NEW YORK (CBSNewYork) — There has been an alarming spike in the number of men diagnosed with advanced or incurable prostate cancer.
As CBS2’s Dr. Max Gomez reported, the vast majority of the 180,000 prostate cancer that will be diagnosed this year will rarely become and issue for the patient.
However, there will still be more than 26,000 deaths from prostate cancer this year.
It’s those metastatic cancers that have jumped and doctors are concerned.
Frank Ehrlich, like many men his age, has been keeping an eye on his PSA levels as a possible early warning sign of prostate cancer.
“I had a normal PSA level for many, many years, but in February it went up to three or four,” he said.
That’s still low enough that Frank had a number of treatment options, but 4 years ago a federal panel advised against the routine use of the PSA blood test to screen for prostate cancer.
Now, a new study in the journal Prostate Cancer And Prostatic Diseases found that new cases of metastatic prostate cancer climbed 72 percent in the past decade, and almost doubled in younger men ages 55 to 69.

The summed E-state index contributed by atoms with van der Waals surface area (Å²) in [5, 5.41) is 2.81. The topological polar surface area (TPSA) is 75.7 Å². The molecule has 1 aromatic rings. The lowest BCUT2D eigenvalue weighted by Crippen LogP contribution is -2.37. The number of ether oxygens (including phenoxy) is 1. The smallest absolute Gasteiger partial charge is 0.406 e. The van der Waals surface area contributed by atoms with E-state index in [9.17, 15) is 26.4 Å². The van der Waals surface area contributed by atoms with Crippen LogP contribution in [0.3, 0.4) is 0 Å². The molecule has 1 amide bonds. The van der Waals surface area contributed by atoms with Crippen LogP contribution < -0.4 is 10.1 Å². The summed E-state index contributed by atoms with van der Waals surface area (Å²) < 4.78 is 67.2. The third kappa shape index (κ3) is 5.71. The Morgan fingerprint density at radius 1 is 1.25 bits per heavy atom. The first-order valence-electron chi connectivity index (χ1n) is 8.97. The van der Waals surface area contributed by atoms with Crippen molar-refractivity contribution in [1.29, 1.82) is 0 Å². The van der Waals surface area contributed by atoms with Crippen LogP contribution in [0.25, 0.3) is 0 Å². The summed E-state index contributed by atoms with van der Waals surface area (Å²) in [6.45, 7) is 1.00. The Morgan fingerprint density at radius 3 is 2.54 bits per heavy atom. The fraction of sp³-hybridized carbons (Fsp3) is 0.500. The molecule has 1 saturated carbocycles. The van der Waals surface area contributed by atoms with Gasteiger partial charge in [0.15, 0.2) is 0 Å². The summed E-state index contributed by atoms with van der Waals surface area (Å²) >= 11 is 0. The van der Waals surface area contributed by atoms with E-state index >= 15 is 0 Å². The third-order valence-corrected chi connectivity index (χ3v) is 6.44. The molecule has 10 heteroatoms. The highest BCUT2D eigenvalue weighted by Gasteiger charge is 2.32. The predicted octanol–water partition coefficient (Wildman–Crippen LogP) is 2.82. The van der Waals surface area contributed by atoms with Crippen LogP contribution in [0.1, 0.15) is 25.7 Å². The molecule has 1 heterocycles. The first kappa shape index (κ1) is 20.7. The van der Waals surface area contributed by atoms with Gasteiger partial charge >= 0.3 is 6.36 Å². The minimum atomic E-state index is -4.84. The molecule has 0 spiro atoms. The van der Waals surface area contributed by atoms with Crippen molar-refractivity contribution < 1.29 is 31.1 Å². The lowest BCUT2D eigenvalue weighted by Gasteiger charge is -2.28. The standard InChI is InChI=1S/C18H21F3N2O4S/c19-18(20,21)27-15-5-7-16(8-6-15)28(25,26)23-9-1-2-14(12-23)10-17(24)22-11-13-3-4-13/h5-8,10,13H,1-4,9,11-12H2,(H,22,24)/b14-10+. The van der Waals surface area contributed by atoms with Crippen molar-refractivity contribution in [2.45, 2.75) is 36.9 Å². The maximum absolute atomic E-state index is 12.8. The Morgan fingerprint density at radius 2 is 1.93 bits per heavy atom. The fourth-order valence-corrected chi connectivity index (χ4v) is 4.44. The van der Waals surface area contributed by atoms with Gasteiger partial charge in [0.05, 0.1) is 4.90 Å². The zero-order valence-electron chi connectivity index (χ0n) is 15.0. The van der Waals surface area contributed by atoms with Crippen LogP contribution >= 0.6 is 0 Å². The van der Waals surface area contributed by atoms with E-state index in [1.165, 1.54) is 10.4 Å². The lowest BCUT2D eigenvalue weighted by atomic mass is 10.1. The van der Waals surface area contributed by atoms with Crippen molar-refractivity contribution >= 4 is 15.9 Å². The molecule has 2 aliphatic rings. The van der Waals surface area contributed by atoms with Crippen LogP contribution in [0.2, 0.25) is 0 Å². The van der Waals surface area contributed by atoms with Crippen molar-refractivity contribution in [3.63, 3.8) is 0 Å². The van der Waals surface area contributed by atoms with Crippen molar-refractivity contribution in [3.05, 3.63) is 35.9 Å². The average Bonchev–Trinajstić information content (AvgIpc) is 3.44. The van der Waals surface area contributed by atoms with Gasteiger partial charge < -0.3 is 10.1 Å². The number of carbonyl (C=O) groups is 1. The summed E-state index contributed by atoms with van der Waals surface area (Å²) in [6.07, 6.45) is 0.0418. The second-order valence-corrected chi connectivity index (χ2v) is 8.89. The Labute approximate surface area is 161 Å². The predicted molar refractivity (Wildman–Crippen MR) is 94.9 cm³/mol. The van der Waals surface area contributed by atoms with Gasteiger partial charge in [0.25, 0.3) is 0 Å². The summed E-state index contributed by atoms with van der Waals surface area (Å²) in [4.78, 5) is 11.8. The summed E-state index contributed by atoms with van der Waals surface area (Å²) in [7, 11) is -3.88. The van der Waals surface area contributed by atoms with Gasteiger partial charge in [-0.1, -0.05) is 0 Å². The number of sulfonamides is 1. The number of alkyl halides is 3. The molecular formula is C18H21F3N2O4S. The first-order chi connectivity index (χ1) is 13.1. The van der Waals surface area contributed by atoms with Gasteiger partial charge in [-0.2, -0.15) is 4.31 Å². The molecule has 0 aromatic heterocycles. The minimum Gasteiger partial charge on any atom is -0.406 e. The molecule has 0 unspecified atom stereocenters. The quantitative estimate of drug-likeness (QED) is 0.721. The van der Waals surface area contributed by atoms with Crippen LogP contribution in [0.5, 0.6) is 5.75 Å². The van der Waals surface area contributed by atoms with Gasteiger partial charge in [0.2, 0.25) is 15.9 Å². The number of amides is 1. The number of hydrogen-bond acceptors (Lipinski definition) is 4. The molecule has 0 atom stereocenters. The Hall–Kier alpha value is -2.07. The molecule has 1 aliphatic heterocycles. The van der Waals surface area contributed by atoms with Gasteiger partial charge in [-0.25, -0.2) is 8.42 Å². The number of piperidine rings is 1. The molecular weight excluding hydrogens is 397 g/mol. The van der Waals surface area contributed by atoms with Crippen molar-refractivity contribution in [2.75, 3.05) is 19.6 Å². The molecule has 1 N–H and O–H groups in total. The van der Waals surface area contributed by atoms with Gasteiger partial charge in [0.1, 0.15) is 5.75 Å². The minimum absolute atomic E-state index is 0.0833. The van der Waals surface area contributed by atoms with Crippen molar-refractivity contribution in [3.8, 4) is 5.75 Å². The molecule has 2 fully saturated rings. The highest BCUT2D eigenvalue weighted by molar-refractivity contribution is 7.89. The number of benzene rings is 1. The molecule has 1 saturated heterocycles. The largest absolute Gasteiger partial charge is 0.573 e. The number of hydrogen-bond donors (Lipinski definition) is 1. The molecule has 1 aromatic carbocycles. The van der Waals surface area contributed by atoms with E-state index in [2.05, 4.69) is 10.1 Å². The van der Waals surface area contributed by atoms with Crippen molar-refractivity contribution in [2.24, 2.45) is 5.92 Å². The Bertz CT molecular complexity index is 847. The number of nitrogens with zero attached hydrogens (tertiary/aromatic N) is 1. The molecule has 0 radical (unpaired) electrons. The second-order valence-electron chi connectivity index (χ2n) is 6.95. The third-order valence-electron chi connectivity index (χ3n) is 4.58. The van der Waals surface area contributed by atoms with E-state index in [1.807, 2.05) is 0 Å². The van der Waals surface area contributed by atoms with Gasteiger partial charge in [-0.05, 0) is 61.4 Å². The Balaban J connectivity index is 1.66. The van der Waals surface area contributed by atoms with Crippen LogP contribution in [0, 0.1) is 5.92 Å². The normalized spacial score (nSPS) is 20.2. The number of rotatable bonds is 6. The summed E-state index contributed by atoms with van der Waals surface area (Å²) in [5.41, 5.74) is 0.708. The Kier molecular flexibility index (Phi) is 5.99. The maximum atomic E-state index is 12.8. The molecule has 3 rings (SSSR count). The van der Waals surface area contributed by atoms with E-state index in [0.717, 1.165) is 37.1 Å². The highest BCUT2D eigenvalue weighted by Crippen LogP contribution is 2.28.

“Metastatic disease means cancer that has spread beyond the prostate. There are treatments for that situation, but not curable,” Dr. Ketan Badani, Mt. Sinai Health System said.
However, the upward trend in advanced prostate cancer started before the new recommendations, and this cancer is very slow-growing so the effect of those guidelines likely won’t be seen for a few more years.
The other theory is that prostate cancer itself is changing.
“The biology of prostate cancer has gotten worse over time. Whereas it used to be a little less of an aggressive disease, over the time it’s become worse. Men who have metastatic prostate cancer will have higher PSAs than those who don’t, but these men have even higher PSAs than what we typically see which points to a worse biology of cancer,” Badani said.
What concerns many urologists is that the biggest spike in advanced prostate cancer was seen in the age group where early detection with a PSA test could lead to curative treatment.
That’s why Dr. Badani and other said men should have a frank conversation with their doctors about PSA screening because the test can lead to a lot of unnecessary biopsies that come with costs and infection risks, and even if the biopsies find cancer most will not be aggressive and may not need any treatment.